Many of the superstitious notions, once so abundant in the Highlands, still continue to linger here; but they too, like their expressive and poetical language, are fast retreating before the tide of improvement which has set in from the south. It is only in the very remote districts that ghosts are ever seen, and fairies are now known only by name. The belief in witchcraft, however, still continues deeply rooted. In former times, when families, owing to distance and other circumstances, held little intercourse with each other through the day, numbers were in the habit of assembling together in the evening in one house, and spending the time in relating the tales of wonder which had been handed down to them by tradition. A singularly wild story of this kind, which was just on the eve of being entirely forgotten, has been preserved by Mr Miller in his “Scenes and Legends of the North of Scotland”. (Pages 216, 222)
The number of acres in the parish, which are either cultivated or occasionally in tillage, may be estimated at about 3000. The extent under natural pasture is unknown. It is believed that very little more could, with any prospect of profit, be added to what is already cultivated; and indeed, much of what is now in cultivation would turn to more advantage, if kept in pasture. There is an undivided common between the properties of Fowlis and Inchcoulter, containing about 600 acres. A very considerable portion of the parish was about the middle of last century planted with firs, larch, ash, elm, oak, and other trees, suited to the climate. Many of these trees, particularly the fir plantations, were cut down a few years ago on the Fowlis property, and proved a source of much profit to the proprietor. Some of the hard-wood had attained to such a growth as to be fit for the purposes of ship-building, and two ships were built and launched on the property. In other parts of the parish, there are some thriving plantations, which have not yet attained their full growth.
Rent of Land –
The rent of arable land varies, according to the quality, from £1 to £2:5s. per acre.
The average charge for summering cattle, one, two, three, and four years old, may be stated at 15s., £1, £1:10s, and £2; and wintering, from £1 to £1:10s; but this must of course greatly depend on the feeding. The charge for grazing a full-grown sheep is from 2s. to 3s. a year. [To convert to present day currency: there were 12 old pence to 1 shilling and 20 shillings to the pound. Therefore 6 old pence, shown as 6d., = 2 new pence, and 1old shilling, shown as 1s., = 5 new pence.]
The following are the wages usually given to farm labourers and country artisans: a ploughman for yearly wages gets a house, £6 in money, 6 imperial bolls of meal, 6 bolls of potatoes, 10 barrels of coals, and a pint of milk for one half of the year, in all about £18. Maid servants are paid from £3 to £4 a year. A mason gets about 2s. 6d., and a cartwright 1s. 6d. a day. A sawyer gets ls. 8d. for the hundred feet; and a slater 14s. the rood for laying on slates. An iron plough costs £3, and a coup-cart from £8 to £10. (1 boll = 6 imperial bushels, an imperial bushel = 2219.36 cubic inches.)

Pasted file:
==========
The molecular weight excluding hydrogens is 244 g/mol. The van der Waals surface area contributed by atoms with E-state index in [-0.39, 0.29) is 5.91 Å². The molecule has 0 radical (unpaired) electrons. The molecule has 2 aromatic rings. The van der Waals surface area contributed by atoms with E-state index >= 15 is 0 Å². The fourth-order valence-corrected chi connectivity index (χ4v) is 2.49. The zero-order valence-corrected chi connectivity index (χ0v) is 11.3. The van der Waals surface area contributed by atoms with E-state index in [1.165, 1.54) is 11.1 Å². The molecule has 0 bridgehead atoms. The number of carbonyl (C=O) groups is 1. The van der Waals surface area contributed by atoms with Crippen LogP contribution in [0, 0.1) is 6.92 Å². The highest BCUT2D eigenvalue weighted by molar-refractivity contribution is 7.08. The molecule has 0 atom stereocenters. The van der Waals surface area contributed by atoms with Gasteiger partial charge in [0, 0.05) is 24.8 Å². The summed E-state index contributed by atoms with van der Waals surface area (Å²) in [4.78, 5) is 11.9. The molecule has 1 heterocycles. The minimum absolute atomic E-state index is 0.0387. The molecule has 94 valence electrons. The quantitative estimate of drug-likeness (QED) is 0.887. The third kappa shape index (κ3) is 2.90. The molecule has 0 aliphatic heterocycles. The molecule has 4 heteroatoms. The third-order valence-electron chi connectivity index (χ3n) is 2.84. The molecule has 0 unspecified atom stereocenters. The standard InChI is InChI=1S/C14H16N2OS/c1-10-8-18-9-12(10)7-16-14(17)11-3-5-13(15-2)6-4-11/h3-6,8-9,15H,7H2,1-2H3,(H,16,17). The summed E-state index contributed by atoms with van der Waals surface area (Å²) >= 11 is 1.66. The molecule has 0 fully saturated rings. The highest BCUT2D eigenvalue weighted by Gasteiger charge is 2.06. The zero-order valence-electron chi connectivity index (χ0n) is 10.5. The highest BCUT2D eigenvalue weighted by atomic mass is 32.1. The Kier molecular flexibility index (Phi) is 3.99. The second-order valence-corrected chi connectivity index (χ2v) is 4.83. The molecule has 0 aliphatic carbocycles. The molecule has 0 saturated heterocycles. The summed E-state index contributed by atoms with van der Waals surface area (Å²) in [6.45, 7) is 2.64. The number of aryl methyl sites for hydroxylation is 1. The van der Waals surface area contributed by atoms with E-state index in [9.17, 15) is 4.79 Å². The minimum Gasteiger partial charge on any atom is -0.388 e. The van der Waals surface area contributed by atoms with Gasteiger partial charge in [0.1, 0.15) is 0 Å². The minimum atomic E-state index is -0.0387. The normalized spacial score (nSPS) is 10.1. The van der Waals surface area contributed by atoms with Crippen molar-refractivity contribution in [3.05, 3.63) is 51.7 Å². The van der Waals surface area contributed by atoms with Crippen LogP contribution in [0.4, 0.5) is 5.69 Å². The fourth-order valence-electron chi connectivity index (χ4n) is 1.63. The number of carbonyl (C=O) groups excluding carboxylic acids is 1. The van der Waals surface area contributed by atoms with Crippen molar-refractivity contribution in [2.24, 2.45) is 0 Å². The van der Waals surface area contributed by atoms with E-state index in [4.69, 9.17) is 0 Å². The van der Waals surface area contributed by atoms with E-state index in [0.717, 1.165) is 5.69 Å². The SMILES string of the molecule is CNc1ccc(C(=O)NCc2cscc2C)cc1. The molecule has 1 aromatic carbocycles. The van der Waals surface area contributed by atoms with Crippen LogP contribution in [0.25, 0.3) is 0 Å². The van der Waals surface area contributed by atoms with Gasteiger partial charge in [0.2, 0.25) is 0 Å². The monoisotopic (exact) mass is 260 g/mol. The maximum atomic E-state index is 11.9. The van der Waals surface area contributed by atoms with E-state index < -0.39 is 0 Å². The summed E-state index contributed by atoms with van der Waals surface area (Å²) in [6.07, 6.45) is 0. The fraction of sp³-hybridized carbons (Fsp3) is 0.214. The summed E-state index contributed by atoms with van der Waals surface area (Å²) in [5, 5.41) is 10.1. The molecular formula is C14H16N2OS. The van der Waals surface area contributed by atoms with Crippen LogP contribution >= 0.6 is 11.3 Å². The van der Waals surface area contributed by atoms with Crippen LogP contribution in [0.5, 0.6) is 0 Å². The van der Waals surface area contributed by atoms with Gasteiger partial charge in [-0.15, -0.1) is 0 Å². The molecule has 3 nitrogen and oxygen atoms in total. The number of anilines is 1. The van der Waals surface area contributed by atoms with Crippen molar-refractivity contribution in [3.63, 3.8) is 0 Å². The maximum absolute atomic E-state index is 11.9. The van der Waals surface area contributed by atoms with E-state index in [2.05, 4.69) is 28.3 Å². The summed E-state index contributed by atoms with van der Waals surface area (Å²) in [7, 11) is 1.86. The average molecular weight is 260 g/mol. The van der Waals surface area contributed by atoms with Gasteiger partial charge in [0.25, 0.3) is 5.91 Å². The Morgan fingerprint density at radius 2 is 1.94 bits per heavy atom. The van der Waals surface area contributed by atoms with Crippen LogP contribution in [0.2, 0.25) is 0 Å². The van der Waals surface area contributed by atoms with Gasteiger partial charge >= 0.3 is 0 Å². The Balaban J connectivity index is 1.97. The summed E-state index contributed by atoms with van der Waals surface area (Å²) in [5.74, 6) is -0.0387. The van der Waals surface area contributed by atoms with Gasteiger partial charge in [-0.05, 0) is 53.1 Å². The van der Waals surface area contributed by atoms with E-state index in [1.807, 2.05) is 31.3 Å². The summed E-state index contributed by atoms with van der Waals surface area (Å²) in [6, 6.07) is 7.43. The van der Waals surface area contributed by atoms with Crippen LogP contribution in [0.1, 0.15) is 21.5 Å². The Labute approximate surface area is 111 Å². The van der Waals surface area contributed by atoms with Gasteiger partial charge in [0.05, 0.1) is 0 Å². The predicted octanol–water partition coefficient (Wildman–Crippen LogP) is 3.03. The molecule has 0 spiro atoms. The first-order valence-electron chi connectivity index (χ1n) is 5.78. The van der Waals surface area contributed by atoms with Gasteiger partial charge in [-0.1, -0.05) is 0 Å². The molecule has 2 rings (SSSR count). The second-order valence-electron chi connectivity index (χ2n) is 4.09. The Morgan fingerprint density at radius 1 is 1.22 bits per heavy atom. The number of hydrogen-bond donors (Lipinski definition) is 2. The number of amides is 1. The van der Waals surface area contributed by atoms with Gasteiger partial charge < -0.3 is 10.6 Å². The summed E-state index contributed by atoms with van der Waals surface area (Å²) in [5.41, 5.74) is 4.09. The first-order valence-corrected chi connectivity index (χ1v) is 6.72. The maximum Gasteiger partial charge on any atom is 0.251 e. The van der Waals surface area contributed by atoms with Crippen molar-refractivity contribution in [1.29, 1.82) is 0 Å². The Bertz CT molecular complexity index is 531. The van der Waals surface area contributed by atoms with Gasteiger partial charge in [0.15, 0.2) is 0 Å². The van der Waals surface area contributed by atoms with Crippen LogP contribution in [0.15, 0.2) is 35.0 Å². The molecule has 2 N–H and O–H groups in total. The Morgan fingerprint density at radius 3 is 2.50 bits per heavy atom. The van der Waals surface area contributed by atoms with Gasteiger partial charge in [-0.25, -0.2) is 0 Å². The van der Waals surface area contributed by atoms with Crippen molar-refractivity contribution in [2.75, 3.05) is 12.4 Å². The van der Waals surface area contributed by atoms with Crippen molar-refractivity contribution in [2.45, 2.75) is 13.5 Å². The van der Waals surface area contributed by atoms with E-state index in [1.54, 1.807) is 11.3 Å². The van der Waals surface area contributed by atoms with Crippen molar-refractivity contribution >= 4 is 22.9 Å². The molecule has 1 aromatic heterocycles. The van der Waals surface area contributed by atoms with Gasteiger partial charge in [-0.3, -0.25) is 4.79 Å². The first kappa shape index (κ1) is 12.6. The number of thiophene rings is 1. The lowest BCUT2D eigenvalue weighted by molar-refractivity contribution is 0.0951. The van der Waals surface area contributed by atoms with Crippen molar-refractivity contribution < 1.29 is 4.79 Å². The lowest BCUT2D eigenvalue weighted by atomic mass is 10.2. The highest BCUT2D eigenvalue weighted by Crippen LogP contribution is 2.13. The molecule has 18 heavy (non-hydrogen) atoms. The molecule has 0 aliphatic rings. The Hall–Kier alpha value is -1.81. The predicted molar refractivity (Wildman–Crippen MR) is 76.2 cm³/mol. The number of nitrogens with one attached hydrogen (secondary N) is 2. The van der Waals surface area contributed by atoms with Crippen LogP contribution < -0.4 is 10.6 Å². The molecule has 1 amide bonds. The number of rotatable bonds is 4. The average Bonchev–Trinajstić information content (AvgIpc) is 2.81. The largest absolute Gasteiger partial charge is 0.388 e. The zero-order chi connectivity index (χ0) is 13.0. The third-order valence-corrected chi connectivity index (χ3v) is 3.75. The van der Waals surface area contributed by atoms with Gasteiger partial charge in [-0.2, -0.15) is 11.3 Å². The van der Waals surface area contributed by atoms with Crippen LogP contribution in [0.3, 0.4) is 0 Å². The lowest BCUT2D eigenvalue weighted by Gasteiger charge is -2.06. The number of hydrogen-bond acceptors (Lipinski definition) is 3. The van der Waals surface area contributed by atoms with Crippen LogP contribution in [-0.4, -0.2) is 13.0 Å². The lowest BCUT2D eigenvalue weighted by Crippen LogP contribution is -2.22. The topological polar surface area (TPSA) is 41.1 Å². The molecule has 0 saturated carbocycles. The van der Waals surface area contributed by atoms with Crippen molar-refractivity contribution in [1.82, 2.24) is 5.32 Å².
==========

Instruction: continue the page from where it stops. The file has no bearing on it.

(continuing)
The common breed of sheep in the parish is the black-faced or aboriginal sheep of the country, or sometimes crosses from them. In various parts, other kinds from the south, particularly Cheviots, have been introduced; but on the hill grazings, the black-faced are found to answer much better. On the low grounds, Cheviots are usually fed by gentlemen for their own tables or for the butcher. The common breeds of cattle are the Ross-shire and Argyllshire. The former are now kept only by some of the poorer people, and are usually small in size and very inferior. Ayrshire cattle were, for a considerable time, kept by gentlemen for their own dairies; but they were nowhere kept for the rearing of farm stock. Mr Sim, of Drummond, in this parish, was the first to introduce them on a large scale, and they were found to answer exceedingly well. This gentleman lately introduced some pure short horns, which, when their good qualities are become sufficiently known and duly appreciated, may be expected in time to be universally adopted through the country. Agriculturists are now generally beginning to see that it is more for their advantage to improve the quality, than to increase the number of their cattle.